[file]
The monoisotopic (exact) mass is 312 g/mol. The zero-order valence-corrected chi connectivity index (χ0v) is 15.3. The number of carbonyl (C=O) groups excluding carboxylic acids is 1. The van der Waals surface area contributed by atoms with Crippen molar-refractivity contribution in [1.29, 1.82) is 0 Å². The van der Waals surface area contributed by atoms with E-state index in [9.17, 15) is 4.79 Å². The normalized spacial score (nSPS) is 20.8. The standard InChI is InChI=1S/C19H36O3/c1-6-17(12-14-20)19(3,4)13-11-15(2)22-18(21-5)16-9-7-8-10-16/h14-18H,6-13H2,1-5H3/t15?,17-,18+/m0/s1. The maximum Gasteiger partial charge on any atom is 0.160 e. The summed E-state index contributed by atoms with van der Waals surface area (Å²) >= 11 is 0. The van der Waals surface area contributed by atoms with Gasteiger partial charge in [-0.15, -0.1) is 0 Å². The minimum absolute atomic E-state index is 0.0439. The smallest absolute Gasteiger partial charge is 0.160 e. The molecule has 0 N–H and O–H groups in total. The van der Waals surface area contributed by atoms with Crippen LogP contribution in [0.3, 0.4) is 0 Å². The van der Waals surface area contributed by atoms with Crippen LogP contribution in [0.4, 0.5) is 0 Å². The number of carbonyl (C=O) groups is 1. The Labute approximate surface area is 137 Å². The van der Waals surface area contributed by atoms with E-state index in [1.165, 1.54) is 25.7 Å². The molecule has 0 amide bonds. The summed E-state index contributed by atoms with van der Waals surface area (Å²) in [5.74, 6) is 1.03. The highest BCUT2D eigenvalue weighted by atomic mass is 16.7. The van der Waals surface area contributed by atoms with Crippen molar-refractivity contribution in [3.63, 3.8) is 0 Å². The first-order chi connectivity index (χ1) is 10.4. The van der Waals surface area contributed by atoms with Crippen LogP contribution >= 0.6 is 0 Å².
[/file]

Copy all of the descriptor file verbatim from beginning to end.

The monoisotopic (exact) mass is 312 g/mol. The zero-order valence-corrected chi connectivity index (χ0v) is 15.3. The number of carbonyl (C=O) groups excluding carboxylic acids is 1. The van der Waals surface area contributed by atoms with Crippen molar-refractivity contribution in [1.29, 1.82) is 0 Å². The van der Waals surface area contributed by atoms with E-state index in [9.17, 15) is 4.79 Å². The normalized spacial score (nSPS) is 20.8. The standard InChI is InChI=1S/C19H36O3/c1-6-17(12-14-20)19(3,4)13-11-15(2)22-18(21-5)16-9-7-8-10-16/h14-18H,6-13H2,1-5H3/t15?,17-,18+/m0/s1. The maximum Gasteiger partial charge on any atom is 0.160 e. The summed E-state index contributed by atoms with van der Waals surface area (Å²) >= 11 is 0. The van der Waals surface area contributed by atoms with Gasteiger partial charge in [-0.15, -0.1) is 0 Å². The minimum absolute atomic E-state index is 0.0439. The smallest absolute Gasteiger partial charge is 0.160 e. The molecule has 0 N–H and O–H groups in total. The van der Waals surface area contributed by atoms with Crippen LogP contribution in [0.3, 0.4) is 0 Å². The van der Waals surface area contributed by atoms with Crippen LogP contribution in [0.4, 0.5) is 0 Å². The number of carbonyl (C=O) groups is 1. The Labute approximate surface area is 137 Å². The van der Waals surface area contributed by atoms with E-state index in [1.165, 1.54) is 25.7 Å². The molecule has 0 amide bonds. The summed E-state index contributed by atoms with van der Waals surface area (Å²) in [5.74, 6) is 1.03. The highest BCUT2D eigenvalue weighted by atomic mass is 16.7. The van der Waals surface area contributed by atoms with Crippen molar-refractivity contribution in [3.63, 3.8) is 0 Å². The first-order chi connectivity index (χ1) is 10.4. The van der Waals surface area contributed by atoms with Crippen LogP contribution >= 0.6 is 0 Å².